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Michael W. Schlund, Ph.D.
Kennedy Krieger Institute
707 N. Broadway
Baltimore, MD 21205
Phone: (443) 923-2854
Michael Schlund is a psychologist in the Department of Behavioral Psychology and director of the Neurobehavioral Imaging Laboratory at Kennedy Krieger Institute and an assistant professor in the Department of Psychiatry at the Johns Hopkins University School of Medicine.
Dr. Schlund received his bachelor's of arts and master's of science degrees in psychology from University of Wisconsin - Milwaukee. He received his doctoral degree in experimental psychology in 1995 from Auburn University.
Dr. Schlund joined Department of Behavioral Psychology at the Kennedy Krieger Institute (KKI) in 1995. He served as the clinical director of the Kennedy Krieger Institute Residential Programs for Adults and Medically Fragile Children, and then served for five years as a psychologist for the Home and Community Rehabilitation Program for Adults and Children with Neurological Disorders. Dr. Schlund left clinical service to serve as a scientific reviewer for KKI and the Neurobehavioral Research Unit, and as the director of the Neurobehavioral Imaging Laboratory. He also holds a research scientist appointment at the University of North Texas, where he conducts neuroimaging research on basic learning processes relevant to adult and childhood psychopathology. In addition, he holds an adjunct assistant professor appointment in the Department of Psychiatry at the University of Pittsburgh, where he collaborates with researchers in the Program in Cognitive and Affective Neuroscience investigating pediatric mood disorders.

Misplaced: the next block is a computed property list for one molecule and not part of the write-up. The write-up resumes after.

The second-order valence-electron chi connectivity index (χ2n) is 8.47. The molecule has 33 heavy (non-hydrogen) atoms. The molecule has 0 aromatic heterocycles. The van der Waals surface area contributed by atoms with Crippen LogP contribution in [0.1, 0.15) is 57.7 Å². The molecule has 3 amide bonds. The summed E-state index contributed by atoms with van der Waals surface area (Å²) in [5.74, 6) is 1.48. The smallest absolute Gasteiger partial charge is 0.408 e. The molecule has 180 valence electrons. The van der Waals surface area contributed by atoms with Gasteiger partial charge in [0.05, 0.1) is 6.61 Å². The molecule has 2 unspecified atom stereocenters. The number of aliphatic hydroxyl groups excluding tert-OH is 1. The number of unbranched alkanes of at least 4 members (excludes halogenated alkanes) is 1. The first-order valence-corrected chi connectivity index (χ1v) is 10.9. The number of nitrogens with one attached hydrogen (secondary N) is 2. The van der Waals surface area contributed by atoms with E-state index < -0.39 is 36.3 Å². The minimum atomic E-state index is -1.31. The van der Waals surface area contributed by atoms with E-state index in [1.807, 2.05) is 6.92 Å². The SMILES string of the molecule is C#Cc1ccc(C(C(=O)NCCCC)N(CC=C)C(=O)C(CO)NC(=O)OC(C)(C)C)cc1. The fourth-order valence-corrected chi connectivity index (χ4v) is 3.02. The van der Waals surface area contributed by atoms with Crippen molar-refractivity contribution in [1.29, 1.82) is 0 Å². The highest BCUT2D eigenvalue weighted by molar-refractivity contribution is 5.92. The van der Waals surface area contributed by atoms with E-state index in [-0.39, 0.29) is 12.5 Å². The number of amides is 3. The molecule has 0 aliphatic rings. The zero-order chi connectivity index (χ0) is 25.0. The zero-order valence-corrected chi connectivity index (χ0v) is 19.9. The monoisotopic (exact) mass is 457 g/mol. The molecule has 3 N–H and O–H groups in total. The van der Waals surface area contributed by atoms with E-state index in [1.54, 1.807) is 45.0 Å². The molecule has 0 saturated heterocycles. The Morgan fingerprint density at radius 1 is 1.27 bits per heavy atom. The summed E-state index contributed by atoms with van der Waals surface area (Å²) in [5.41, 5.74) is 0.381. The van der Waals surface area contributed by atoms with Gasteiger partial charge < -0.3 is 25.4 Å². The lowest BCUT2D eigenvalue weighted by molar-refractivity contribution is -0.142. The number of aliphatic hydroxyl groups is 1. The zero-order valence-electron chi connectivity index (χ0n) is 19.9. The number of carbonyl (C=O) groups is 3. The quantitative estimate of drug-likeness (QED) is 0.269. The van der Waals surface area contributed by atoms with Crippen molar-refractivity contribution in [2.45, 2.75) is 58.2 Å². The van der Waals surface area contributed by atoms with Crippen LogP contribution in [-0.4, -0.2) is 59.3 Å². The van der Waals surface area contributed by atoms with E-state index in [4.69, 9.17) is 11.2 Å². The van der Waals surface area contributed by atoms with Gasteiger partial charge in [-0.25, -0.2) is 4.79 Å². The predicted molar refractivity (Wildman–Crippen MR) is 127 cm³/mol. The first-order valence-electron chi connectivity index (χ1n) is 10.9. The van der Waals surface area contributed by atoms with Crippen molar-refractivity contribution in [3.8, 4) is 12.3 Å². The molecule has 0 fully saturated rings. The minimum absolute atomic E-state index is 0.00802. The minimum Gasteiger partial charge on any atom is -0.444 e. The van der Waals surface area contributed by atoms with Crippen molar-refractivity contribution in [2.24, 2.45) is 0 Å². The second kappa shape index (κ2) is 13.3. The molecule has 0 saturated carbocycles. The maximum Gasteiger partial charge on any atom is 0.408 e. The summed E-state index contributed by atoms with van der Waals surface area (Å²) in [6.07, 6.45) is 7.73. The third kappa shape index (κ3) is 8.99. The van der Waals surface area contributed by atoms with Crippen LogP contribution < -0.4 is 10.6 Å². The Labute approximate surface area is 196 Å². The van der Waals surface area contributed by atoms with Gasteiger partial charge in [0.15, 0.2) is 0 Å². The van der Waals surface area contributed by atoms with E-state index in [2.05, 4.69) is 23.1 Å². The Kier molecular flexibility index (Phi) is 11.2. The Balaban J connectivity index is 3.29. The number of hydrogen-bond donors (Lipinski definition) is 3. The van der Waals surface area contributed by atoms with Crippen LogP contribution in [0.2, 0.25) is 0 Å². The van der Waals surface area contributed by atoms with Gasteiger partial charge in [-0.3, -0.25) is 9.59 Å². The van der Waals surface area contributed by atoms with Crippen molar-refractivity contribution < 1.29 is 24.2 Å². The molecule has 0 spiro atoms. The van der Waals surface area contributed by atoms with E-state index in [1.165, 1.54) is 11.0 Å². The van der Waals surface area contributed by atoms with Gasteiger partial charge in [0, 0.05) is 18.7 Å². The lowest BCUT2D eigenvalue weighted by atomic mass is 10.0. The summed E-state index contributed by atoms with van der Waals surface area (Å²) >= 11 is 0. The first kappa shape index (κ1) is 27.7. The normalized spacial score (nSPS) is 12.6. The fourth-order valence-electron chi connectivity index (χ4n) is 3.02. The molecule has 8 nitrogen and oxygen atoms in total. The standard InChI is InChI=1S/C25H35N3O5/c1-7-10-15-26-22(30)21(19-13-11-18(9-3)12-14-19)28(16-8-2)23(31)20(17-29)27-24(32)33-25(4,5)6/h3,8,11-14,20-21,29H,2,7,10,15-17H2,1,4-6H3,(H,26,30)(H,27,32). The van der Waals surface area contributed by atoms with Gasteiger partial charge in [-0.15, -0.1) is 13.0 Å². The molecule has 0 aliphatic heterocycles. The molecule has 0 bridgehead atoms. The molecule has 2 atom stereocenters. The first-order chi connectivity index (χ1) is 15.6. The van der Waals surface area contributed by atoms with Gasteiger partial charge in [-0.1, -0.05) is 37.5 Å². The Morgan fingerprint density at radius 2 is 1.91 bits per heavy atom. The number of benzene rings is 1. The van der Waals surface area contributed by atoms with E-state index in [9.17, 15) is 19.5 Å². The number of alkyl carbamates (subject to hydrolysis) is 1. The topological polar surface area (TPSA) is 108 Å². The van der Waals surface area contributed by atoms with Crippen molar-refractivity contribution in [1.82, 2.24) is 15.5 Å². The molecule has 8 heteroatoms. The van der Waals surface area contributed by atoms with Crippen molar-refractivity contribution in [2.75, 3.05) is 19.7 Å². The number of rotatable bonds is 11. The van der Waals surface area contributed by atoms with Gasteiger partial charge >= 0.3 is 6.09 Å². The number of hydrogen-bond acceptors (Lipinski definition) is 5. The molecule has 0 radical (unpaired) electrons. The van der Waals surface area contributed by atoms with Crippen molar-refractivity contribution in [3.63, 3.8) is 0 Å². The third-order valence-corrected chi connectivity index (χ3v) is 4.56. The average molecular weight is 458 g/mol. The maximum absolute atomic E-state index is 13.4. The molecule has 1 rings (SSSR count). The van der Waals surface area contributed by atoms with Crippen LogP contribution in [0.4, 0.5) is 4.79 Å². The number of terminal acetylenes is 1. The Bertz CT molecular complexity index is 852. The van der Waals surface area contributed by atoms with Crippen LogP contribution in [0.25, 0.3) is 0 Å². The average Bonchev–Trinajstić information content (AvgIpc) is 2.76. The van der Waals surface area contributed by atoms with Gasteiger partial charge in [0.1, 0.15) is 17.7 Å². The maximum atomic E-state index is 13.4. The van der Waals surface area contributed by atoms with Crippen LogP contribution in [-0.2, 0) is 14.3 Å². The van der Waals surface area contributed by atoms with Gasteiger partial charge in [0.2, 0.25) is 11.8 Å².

At the Kennedy Krieger Institute/Johns Hopkins University School of Medicine, University of North Texas and University of Pittsburgh, Dr. Schlund collaborates with other scientists examining the neurobiology of basic learning processes that contribute to the emergence of mood disorders and dysfunctional coping in adults and children. By coupling basic learning paradigms with functional magnetic resonance imaging (fMRI), the research projects are gaining insights into the functional neuroanatomy that supports dysfunctional coping behavior, in particular problems related to anxiety and avoidance. Results of these investigations are laying the foundation for advancing developmental affective neuroscience research and treatment.